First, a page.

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Childhood maltreatment is robustly associated with increased risk of poor mental health outcome and changes in brain function. The authors investigated whether childhood experience of abuse (e.g. physical, emotional and sexual abuse) and neglect (physical and emotional deprivation) was differentially associated with neural reactivity to threat.
Participants were drawn from an existing study and allocated to one of four groups based on self-report of childhood maltreatment experience: individuals with childhood abuse experiences (n = 70); individuals with childhood neglect experiences (n = 87); individuals with combined experience of childhood abuse and neglect (n = 50); and non-maltreated individuals (n = 207) propensity score matched (PSM) on gender, age, IQ, psychopathology and SES. Neural reactivity to facial cues signalling threat was compared across groups, allowing the differential effects associated with particular forms of maltreatment experience to be isolated.
Brain imaging analyses indicated that while childhood abuse was associated with heightened localised threat reactivity in ventral amygdala, experiences of neglect were associated with heightened reactivity in a distributed cortical fronto-parietal network supporting complex social and cognitive processing as well as in the dorsal amygdala. Unexpectedly, combined experiences of abuse and neglect were associated with hypo-activation in several higher-order cortical regions as well as the amygdala.
Different forms of childhood maltreatment exert differential effects in neural threat reactivity: while the effects of abuse are more focal, the effects of neglect and combined experiences of abuse are more distributed. These findings are relevant for understanding the range of psychiatric outcomes following childhood maltreatment and have implications for intervention.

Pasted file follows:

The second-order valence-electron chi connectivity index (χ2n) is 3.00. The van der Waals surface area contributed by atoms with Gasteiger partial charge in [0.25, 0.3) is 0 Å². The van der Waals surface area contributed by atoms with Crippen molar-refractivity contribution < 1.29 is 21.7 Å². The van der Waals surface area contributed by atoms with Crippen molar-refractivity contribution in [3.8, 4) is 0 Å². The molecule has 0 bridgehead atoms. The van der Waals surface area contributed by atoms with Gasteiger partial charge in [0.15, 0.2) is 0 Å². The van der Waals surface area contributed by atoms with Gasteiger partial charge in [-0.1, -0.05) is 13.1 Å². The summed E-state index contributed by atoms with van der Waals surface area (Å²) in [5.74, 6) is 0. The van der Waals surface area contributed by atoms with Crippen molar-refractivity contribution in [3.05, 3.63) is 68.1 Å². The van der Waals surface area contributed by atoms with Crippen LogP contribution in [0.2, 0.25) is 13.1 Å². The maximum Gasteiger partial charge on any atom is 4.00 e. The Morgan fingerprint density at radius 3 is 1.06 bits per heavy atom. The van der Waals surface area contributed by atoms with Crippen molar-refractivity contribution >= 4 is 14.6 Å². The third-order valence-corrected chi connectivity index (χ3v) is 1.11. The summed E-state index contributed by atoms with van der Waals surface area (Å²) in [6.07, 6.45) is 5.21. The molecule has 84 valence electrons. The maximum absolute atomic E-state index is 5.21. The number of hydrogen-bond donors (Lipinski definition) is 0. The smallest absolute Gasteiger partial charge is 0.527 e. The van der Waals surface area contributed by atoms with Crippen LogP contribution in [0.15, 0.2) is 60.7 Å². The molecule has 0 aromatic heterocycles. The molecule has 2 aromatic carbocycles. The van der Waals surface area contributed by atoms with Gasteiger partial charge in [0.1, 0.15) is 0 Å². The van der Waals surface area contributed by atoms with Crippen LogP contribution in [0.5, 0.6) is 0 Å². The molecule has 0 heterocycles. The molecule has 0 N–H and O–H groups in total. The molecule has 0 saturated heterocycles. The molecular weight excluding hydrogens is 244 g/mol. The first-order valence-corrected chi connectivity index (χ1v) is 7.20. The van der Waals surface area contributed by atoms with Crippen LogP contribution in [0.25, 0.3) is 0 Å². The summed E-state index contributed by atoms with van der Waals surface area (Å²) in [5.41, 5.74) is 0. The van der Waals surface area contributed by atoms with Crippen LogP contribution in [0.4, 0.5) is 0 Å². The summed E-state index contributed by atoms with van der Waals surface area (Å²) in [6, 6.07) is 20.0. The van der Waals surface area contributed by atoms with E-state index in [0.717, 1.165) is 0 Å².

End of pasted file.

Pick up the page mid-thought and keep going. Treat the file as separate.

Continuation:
One generation's experience of childhood maltreatment is associated with that of the next. However, whether this intergenerational transmission is specific to distinct forms of maltreatment and what factors may contribute to its continuity remains unclear. Borderline personality pathology is predicted by childhood maltreatment and characterized by features (e.g., dysregulated emotion, relationship instability, impulsivity, and inconsistent appraisals of others) that may contribute to its propagation. Among 364 older adults and 573 of their adult children (total n = 937), self-reported exposure to distinct forms of childhood maltreatment (i.e., emotional, physical, and sexual abuse, and emotional and physical neglect as assessed by the Childhood Trauma Questionnaire) showed homotypic and heterotypic associations across generations with little evidence that latent factors unique to specific forms of maltreatment show generational continuity. General nonspecific indices of childhood maltreatment showed evidence of intergenerational transmission after accounting for demographic factors and parent socioeconomic status (b = 0.126, p = 9.21 × 10−4). This continuity was partially mediated by parental borderline personality pathology (assessed longitudinally through a variety of measures and sources, indirect effect: b = 0.031, 95% confidence interval [0.003, 0.060]). The intergenerational continuity of childhood maltreatment may largely represent general risk for nonspecific maltreatment that may, in part, be propagated by borderline personality pathology and/or shared risk factors.